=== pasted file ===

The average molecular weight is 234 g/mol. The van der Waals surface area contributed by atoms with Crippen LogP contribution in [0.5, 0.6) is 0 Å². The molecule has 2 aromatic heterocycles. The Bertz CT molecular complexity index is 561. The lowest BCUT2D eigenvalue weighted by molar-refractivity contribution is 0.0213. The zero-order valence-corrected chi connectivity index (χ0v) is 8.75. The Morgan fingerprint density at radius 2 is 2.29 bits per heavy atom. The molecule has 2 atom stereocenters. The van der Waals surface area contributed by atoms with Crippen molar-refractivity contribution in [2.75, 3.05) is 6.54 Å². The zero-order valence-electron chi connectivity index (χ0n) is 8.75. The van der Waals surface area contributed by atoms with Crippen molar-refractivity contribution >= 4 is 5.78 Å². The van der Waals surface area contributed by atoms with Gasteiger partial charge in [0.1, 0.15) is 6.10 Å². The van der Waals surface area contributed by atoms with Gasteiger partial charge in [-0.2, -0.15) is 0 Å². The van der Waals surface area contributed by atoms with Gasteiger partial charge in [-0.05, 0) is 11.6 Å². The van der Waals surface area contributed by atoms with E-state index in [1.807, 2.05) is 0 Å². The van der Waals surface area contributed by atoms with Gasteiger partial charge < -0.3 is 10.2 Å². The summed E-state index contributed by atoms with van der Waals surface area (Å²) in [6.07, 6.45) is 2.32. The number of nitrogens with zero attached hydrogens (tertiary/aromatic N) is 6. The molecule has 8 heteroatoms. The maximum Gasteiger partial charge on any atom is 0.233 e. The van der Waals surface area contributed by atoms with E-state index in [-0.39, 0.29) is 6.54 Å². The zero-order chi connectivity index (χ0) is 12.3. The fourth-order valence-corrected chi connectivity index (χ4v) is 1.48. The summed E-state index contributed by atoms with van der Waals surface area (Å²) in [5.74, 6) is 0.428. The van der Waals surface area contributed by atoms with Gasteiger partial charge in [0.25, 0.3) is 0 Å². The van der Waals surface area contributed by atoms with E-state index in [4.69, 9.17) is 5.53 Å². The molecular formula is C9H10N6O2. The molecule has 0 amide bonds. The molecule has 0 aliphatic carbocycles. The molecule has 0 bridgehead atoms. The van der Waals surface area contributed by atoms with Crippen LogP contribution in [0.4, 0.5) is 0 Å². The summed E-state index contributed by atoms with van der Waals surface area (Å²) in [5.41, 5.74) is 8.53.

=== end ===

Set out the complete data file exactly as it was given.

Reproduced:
The average molecular weight is 234 g/mol. The van der Waals surface area contributed by atoms with Crippen LogP contribution in [0.5, 0.6) is 0 Å². The molecule has 2 aromatic heterocycles. The Bertz CT molecular complexity index is 561. The lowest BCUT2D eigenvalue weighted by molar-refractivity contribution is 0.0213. The zero-order valence-corrected chi connectivity index (χ0v) is 8.75. The Morgan fingerprint density at radius 2 is 2.29 bits per heavy atom. The molecule has 2 atom stereocenters. The van der Waals surface area contributed by atoms with Crippen molar-refractivity contribution in [2.75, 3.05) is 6.54 Å². The zero-order valence-electron chi connectivity index (χ0n) is 8.75. The van der Waals surface area contributed by atoms with Crippen molar-refractivity contribution >= 4 is 5.78 Å². The van der Waals surface area contributed by atoms with Gasteiger partial charge in [0.1, 0.15) is 6.10 Å². The van der Waals surface area contributed by atoms with Gasteiger partial charge in [-0.2, -0.15) is 0 Å². The van der Waals surface area contributed by atoms with Gasteiger partial charge in [-0.05, 0) is 11.6 Å². The van der Waals surface area contributed by atoms with E-state index in [1.807, 2.05) is 0 Å². The van der Waals surface area contributed by atoms with Gasteiger partial charge < -0.3 is 10.2 Å². The summed E-state index contributed by atoms with van der Waals surface area (Å²) in [6.07, 6.45) is 2.32. The number of nitrogens with zero attached hydrogens (tertiary/aromatic N) is 6. The molecule has 8 heteroatoms. The maximum Gasteiger partial charge on any atom is 0.233 e. The van der Waals surface area contributed by atoms with E-state index in [-0.39, 0.29) is 6.54 Å². The zero-order chi connectivity index (χ0) is 12.3. The fourth-order valence-corrected chi connectivity index (χ4v) is 1.48. The summed E-state index contributed by atoms with van der Waals surface area (Å²) in [5.74, 6) is 0.428. The van der Waals surface area contributed by atoms with Gasteiger partial charge in [0.25, 0.3) is 0 Å². The van der Waals surface area contributed by atoms with E-state index in [4.69, 9.17) is 5.53 Å². The molecular formula is C9H10N6O2. The molecule has 0 amide bonds. The molecule has 0 aliphatic carbocycles. The molecule has 0 bridgehead atoms. The van der Waals surface area contributed by atoms with Crippen LogP contribution in [0.4, 0.5) is 0 Å². The summed E-state index contributed by atoms with van der Waals surface area (Å²) in [5.41, 5.74) is 8.53.